Monday, June 1, 2020

Public Wi-Fi Perils for Business Travellers (And How to Avoid Them)

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Did you know that a CEO of a multibillion-dollar company recently resigned due to a cyberattack? We’re talking about Richard Smith of Equifax Inc. who, together with other senior managers, stepped down after a massive uproar over a data breach which affected the credit-reporting company.
It goes without saying that data security should never be taken for granted. Protecting company data must be a top priority, especially for time-strapped business travelers who are often at risk of falling prey to the dangers of using public Wi-Fi hotspots.

However, to ensure that your data is protected while traveling, you need to learn and understand a few things first.


The Hazards of Public Hotspots   

Wi-Fi hotspots are all around us; this data continuity makes it easier to attend to business while traveling. Unfortunately, these networks are also prime targets for cybercriminals because of risks that include (but are not limited to) the following:

  • Weak or no authentication feature—this results in just about anyone being able to connect to the network, including hackers.
  • Lack of encryption—this makes your data more easily seen and intercepted by others on the network.
  • Malware distribution—since public networks are open to more people, there’s a bigger chance that there are compromised devices on it which can infect other connected devices.
  • Fake hotspots—cybercriminals can set up a fake Wi-Fi network with a similar name to the one you expect to use. Connecting to it will leave you vulnerable to data theft.

However, the risks for those who travel frequently for work or business are even greater as they have a bigger and constant need to stay connected to be productive.

It Gets Worse for Work Travellers

A Kaspersky study analyzed 32 million Wi-Fi networks from all over the world and found out that almost a quarter of them do not use encryption. This is unfortunate for those who frequently travel overseas for work. Since you’ll be sending and receiving company data and communications—some of which are confidential—you’ll need more security, and encryption is one of the primary defenses against data breach.

recent report also showed that four out of five business travelers use unsecured public Wi-Fi networks. This shows that many of them remain vulnerable to the risks of public networks. Since accessing company networks and files is a top priority for them, they can put company files in danger of a security breach.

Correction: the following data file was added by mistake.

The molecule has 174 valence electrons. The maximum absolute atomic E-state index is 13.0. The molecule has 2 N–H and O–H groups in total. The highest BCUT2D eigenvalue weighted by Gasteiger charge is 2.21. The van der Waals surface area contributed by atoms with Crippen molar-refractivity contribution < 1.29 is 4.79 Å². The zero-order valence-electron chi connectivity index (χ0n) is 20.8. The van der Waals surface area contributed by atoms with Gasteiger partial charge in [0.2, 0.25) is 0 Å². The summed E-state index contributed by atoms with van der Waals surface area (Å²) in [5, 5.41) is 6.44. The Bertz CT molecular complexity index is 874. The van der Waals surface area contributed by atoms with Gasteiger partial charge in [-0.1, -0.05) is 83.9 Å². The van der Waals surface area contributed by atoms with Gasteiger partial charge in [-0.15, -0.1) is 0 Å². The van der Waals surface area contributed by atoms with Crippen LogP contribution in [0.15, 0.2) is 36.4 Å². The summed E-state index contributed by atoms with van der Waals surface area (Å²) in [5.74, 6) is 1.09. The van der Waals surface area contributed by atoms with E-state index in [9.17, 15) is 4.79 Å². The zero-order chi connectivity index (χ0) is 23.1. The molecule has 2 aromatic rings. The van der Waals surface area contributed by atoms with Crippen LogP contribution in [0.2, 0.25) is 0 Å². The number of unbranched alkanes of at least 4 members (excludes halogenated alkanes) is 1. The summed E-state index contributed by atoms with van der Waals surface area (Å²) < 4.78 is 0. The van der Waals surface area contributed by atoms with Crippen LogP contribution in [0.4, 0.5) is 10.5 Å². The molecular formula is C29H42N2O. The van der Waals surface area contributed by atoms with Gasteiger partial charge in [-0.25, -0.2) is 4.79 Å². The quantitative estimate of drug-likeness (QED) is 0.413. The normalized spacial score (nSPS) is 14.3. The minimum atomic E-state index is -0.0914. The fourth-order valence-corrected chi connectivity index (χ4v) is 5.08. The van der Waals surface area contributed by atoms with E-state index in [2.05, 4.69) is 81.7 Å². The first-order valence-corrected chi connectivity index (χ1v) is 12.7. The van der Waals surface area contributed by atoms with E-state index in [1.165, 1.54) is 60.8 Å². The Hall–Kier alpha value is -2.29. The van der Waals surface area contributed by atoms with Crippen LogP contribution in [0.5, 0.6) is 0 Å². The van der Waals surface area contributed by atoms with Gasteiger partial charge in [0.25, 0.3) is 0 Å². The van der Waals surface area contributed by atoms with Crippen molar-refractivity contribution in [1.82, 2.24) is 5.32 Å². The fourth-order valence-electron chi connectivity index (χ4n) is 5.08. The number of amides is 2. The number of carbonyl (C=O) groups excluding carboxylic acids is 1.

Many public networks ask for information or action in return for connectivity. This can be your social media log-ins, liking or sharing a post, or your mobile number. If a hacker is in or behind the network, they can find ways to get the information you shared and use it for cybercrime purposes such as hacking into your or your company’s online accounts.

Airport Wi-Fi networks are also known for propagating identity theft. Since these networks employ minimal security measure, hackers can exploit them and steal files, credentials, and important data from business travellers—information they could use for identity theft.

recent Norton study revealed that countries in Europe, Africa, and the Middle East have the highest numbers of malware bot infections. Bots can easily spread through unsecured devices which cybercriminals can use as part of a larger cyberattack. As such, it pays to be extra cautious and secure your devices when traveling to countries such as Turkey, Italy, and Germany, whether for business or for leisure.

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Protections and Best Practices 

Fortunately, there are a number of measures business travelers can take to not become a victim of the dangers of public hotspots, such as the ones below.

  • Make sure your firewall is active—your device’s firewall acts as its first line of defense against unauthorized access.
  • Visit the ‘https’ version of websites you view as it’s the more secure version of ‘http’.
  • Use encryption to give an additional layer of protection to your data.
  • Last but not the least, make sure a hotel network log-in portal is legit. We’ve published a blog that details how to do this.
  • A Secure Innovation for Business Travellers

These security steps are only a few of the things you can do to protect yourself from the dangers of public Wi-Fi. There’s a lot to remember, and if you’re careless, your security could be breached.

The good news is, for those who frequently travel for business or work purposes, there’s an innovative tool that ensures secure connectivity even when you’re on foreign ground. PowerData2Go lets you enjoy uninterrupted work productivity while simultaneously protecting your device from unwanted access.

Since you’re using your personal Wi-Fi network, you can be confident that no one will see the data you send and receive. And because you’re using your own SIM card for the device, the hassle of having to sync your contacts between your personal and work phones and the struggle of juggling multiple handsets are eliminated. It also acts as a power bank, making sure you have enough power to get work done wherever you are.

This article was first published by PowerData2Go


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